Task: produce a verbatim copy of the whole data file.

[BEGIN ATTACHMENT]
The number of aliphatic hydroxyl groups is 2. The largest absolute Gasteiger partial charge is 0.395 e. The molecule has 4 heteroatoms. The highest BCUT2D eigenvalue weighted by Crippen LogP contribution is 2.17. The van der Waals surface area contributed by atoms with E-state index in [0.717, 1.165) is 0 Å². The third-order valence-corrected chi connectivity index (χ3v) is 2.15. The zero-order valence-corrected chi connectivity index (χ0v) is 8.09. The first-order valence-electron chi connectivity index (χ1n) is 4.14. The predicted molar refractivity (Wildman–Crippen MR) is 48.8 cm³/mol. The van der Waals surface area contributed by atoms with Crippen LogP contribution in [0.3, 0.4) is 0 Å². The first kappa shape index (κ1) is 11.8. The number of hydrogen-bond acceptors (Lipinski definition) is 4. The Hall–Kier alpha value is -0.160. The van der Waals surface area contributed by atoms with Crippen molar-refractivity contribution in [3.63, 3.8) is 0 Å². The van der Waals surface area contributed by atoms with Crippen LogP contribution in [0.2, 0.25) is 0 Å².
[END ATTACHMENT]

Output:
The number of aliphatic hydroxyl groups is 2. The largest absolute Gasteiger partial charge is 0.395 e. The molecule has 4 heteroatoms. The highest BCUT2D eigenvalue weighted by Crippen LogP contribution is 2.17. The van der Waals surface area contributed by atoms with E-state index in [0.717, 1.165) is 0 Å². The third-order valence-corrected chi connectivity index (χ3v) is 2.15. The zero-order valence-corrected chi connectivity index (χ0v) is 8.09. The first-order valence-electron chi connectivity index (χ1n) is 4.14. The predicted molar refractivity (Wildman–Crippen MR) is 48.8 cm³/mol. The van der Waals surface area contributed by atoms with Crippen LogP contribution in [0.3, 0.4) is 0 Å². The first kappa shape index (κ1) is 11.8. The number of hydrogen-bond acceptors (Lipinski definition) is 4. The Hall–Kier alpha value is -0.160. The van der Waals surface area contributed by atoms with Crippen molar-refractivity contribution in [3.63, 3.8) is 0 Å². The van der Waals surface area contributed by atoms with Crippen LogP contribution in [0.2, 0.25) is 0 Å².